This rate is further enhanced by a small interruption in the myelin sheath called the node of Ranvier Fig. Figure 9 The Schwann cell tube and its contents.
Orthopaedic Knowledge Update Soft-Tissue Physiology and Repair Materials, such as proteins, that support the structure and function of the axon are produced within the cell body and travel along the axon via slow and fast antegrade transport systems. Materials, including waste products, return to the cell body via a fast retrograde transport system. The rate of transport is diminished with decreasing temperature; transport stops at 11C as well as after a period of anoxia.
The ultrastructure of a peripheral nerve begins with the axon and myelin sheath, which make up the nerve fiber, and is enclosed within a basement membrane and connective tissue layer, the endoneurium Fig.
These fibers are grouped into a bundle called a fascicle, which is surrounded by the perineurium. The perineurium serves as a barrier to diffusion of fluid. A variable number of fascicles together form the peripheral nerve.
The peripheral nerve is enclosed by the outer epineurium, which has an interstitial or inner component between the fascicles to protect and support the nerve. Intra- and interfascicular connections are typical. Blood vessels travel within the epineurium and have a system of branches around and within the fascicles, extending to capillaries at the endoneurium. Peripheral nerves demonstrate viscoelastic properties typical of other connective tissues; however, low levels of strain can lead to alterations in peripheral nerve conduction.
Orthopaedic Knowledge Update 11 — caite. First-degree injury, or neurapraxia, involves loss of conduction across the injured segment of nerve without wallerian degeneration or degradation. Because the axon is not disrupted, recovery is complete.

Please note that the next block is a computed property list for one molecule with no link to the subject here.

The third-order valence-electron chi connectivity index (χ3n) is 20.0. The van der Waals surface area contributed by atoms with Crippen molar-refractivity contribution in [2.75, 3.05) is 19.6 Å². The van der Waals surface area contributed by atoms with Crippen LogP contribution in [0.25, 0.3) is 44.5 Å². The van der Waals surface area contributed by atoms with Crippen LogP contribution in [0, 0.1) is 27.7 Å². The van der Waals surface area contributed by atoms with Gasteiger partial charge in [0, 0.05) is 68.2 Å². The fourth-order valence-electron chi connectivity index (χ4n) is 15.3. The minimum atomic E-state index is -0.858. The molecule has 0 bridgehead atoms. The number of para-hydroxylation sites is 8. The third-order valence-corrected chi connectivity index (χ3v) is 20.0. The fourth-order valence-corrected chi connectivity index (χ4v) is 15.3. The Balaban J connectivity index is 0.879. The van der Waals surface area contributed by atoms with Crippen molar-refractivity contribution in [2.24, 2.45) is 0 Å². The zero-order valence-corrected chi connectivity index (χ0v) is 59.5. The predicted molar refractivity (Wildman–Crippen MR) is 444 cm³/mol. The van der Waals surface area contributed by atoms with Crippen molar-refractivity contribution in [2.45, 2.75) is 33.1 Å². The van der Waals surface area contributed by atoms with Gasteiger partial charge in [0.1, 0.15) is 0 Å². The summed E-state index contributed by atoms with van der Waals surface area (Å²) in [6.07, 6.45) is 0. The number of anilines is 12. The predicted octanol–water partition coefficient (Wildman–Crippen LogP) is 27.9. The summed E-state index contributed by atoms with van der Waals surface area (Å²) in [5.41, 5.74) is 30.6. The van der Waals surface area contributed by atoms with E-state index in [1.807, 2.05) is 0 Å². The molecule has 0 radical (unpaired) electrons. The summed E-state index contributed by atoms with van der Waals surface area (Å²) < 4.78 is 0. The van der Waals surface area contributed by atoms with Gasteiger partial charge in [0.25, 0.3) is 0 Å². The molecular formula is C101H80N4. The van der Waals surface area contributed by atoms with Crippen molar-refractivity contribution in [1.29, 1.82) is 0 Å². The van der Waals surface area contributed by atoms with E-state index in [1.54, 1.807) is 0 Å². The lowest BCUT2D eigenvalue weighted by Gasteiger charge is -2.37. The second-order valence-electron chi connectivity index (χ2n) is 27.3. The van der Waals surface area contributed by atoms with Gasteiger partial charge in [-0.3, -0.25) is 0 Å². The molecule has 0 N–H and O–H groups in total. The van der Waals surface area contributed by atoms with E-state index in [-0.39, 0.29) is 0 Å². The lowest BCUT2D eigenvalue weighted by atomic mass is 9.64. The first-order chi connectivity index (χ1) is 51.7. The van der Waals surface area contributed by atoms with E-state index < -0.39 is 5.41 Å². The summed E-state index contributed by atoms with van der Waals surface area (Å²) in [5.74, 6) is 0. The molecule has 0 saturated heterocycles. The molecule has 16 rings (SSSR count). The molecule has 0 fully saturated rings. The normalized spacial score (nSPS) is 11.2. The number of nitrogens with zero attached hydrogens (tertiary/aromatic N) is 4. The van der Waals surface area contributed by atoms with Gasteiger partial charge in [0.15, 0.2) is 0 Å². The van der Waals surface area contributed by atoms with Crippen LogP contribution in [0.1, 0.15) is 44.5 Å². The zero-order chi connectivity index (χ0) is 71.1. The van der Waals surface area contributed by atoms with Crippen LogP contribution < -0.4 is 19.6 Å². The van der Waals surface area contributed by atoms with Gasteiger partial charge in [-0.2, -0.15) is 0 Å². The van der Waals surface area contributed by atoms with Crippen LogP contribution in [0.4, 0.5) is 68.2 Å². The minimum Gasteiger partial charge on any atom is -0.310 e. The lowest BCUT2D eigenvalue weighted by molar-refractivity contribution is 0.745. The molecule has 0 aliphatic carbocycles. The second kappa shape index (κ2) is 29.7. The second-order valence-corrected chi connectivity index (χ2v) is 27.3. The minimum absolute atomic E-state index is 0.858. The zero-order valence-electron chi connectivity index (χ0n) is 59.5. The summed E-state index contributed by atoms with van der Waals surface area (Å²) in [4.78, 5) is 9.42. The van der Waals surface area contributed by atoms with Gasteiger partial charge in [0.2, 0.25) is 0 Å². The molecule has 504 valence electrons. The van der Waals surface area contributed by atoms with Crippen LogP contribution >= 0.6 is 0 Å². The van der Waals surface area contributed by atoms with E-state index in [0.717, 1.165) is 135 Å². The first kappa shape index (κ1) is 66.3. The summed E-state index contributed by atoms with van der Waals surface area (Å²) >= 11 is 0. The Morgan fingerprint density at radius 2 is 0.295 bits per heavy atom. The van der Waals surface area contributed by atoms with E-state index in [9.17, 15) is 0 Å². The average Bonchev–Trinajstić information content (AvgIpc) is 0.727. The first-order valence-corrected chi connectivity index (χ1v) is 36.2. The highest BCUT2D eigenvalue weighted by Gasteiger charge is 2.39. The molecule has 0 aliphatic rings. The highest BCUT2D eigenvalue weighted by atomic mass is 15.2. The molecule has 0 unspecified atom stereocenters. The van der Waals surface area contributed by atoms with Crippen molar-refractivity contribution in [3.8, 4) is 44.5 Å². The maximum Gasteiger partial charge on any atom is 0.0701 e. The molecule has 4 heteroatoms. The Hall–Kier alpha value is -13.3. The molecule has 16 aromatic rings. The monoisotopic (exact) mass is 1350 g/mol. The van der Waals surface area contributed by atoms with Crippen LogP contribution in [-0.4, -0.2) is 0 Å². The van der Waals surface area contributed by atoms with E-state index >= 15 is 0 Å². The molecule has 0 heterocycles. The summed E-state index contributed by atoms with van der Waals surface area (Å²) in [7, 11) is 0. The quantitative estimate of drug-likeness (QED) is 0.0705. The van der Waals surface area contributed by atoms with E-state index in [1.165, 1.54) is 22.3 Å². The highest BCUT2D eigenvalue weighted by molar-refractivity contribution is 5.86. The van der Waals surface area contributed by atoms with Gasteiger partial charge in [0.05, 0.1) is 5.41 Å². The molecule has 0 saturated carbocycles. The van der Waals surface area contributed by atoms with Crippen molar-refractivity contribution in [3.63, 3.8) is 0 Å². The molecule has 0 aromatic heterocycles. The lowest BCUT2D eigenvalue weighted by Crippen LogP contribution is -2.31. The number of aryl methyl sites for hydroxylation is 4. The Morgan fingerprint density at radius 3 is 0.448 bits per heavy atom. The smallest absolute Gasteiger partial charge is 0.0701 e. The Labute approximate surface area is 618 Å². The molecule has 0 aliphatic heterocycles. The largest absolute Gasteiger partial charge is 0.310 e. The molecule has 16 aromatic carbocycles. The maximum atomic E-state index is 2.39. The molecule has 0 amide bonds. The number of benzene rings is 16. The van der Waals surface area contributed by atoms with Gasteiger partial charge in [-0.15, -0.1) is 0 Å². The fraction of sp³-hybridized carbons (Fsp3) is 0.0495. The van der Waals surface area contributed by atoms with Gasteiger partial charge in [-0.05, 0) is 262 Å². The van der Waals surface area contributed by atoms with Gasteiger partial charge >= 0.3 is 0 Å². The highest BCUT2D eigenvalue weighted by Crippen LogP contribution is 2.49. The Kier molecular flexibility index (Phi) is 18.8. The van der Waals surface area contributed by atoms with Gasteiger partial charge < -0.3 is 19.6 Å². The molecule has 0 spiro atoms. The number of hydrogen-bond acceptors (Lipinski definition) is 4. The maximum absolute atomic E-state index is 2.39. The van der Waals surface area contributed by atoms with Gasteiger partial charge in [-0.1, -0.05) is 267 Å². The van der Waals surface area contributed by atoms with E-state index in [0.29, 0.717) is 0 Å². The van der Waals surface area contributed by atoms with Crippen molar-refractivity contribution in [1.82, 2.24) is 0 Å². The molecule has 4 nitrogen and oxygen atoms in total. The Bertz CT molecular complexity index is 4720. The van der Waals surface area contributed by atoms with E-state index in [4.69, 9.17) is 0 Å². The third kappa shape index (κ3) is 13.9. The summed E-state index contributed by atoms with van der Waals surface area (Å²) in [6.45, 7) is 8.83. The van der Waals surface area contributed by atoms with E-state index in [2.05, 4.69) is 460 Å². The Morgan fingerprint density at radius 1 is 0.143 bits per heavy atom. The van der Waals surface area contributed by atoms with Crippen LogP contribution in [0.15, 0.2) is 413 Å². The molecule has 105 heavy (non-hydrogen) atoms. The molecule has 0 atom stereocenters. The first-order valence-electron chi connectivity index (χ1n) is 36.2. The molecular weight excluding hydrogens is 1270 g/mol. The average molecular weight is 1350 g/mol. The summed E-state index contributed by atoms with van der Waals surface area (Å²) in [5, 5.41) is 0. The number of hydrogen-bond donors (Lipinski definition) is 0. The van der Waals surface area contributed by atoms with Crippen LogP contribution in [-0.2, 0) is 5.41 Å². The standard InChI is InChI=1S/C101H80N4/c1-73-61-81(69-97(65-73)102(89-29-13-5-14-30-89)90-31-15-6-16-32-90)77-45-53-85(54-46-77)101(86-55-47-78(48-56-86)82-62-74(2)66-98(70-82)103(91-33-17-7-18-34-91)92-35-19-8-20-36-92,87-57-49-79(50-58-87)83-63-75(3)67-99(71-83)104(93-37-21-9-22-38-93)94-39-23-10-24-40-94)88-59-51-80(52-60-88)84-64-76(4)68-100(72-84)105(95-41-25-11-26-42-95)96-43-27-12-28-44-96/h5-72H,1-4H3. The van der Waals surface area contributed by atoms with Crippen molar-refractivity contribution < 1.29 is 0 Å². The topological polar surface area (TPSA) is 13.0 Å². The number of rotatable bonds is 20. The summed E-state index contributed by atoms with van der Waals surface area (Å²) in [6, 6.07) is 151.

A second-degree injury, or axonotmesis, is damaging because the axon is disrupted. The remaining axon distal to the site of injury and a small portion of the proximal axon degenerate. The Schwann cell layer, termed the endoneurial sheath, remains intact and serves to guide the regenerating axon during recovery.
Neurotmesis is more severe because the nerve itself is disrupted. In a third-degree injury, the structures within the perineurium, the nerve fibers of the fascicle, are damaged. Because the endoneurial tubes are disrupted, regeneration occurs in a disorderly fashion.
A nerve with fibers that serve a similar function and a distally located nerve injury have a more favorable prognosis. The interfascicular structure is lost, but the outer epineurium remains intact in a fourthdegree injury. The chances for an effective regeneration process are minimal; surgery usually is indicated. The most severe damage occurs in a fifth-degree injury. The nerve is completely disrupted and scar is likely to form between the severed ends; surgical repair is necessary for recovery.
The process of wallerian degeneration begins immediately after transection of a nerve fiber. A neuron is more likely to survive when the injury is further distal, away from the cell body. The neuron appears to change from its usual functions to removal of cellular debris and production of the proteins necessary for regeneration.
Within hours, changes are noted in the cell body, and the process of regeneration begins as growth cones project from the proximal stump of the axon and the nearest intact node of Ranvier.
Schwann cells that accompany axonal growth bands of Bungner guide the process of regeneration and synthesize nerve growth factor, but also are the limiting factor to the rate of growth. The zone of injury must be crossed and contact made with the endoneurial tubes of the distal stump for regeneration to proceed.
Greater damage, further distance, and increased scar in this zone have an adverse effect. Surgical repair counteracts these problems.